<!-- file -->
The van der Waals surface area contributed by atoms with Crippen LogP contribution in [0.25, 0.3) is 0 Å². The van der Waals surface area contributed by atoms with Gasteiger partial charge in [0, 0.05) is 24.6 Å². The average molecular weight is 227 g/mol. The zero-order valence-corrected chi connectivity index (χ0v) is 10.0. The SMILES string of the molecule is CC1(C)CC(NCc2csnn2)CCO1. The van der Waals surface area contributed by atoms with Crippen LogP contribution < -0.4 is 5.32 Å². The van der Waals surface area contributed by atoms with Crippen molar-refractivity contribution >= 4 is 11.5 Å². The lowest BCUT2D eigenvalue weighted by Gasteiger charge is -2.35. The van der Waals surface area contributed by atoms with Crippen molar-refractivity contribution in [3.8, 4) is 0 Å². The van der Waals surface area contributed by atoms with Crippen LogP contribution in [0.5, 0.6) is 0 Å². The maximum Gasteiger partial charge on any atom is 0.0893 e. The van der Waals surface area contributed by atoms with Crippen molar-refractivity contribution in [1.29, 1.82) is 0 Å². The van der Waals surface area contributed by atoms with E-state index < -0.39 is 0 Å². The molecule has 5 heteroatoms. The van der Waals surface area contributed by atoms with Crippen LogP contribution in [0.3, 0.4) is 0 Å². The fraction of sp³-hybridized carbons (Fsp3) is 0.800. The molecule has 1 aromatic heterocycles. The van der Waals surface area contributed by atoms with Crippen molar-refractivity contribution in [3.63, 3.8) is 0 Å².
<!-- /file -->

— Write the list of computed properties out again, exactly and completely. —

The van der Waals surface area contributed by atoms with Crippen LogP contribution in [0.25, 0.3) is 0 Å². The van der Waals surface area contributed by atoms with Gasteiger partial charge in [0, 0.05) is 24.6 Å². The average molecular weight is 227 g/mol. The zero-order valence-corrected chi connectivity index (χ0v) is 10.0. The SMILES string of the molecule is CC1(C)CC(NCc2csnn2)CCO1. The van der Waals surface area contributed by atoms with Crippen LogP contribution < -0.4 is 5.32 Å². The van der Waals surface area contributed by atoms with Crippen molar-refractivity contribution >= 4 is 11.5 Å². The lowest BCUT2D eigenvalue weighted by Gasteiger charge is -2.35. The van der Waals surface area contributed by atoms with Crippen molar-refractivity contribution in [3.8, 4) is 0 Å². The van der Waals surface area contributed by atoms with Crippen LogP contribution in [0.5, 0.6) is 0 Å². The maximum Gasteiger partial charge on any atom is 0.0893 e. The van der Waals surface area contributed by atoms with Crippen molar-refractivity contribution in [1.29, 1.82) is 0 Å². The van der Waals surface area contributed by atoms with E-state index < -0.39 is 0 Å². The molecule has 5 heteroatoms. The van der Waals surface area contributed by atoms with Crippen LogP contribution in [0.3, 0.4) is 0 Å². The fraction of sp³-hybridized carbons (Fsp3) is 0.800. The molecule has 1 aromatic heterocycles. The van der Waals surface area contributed by atoms with Crippen molar-refractivity contribution in [3.63, 3.8) is 0 Å².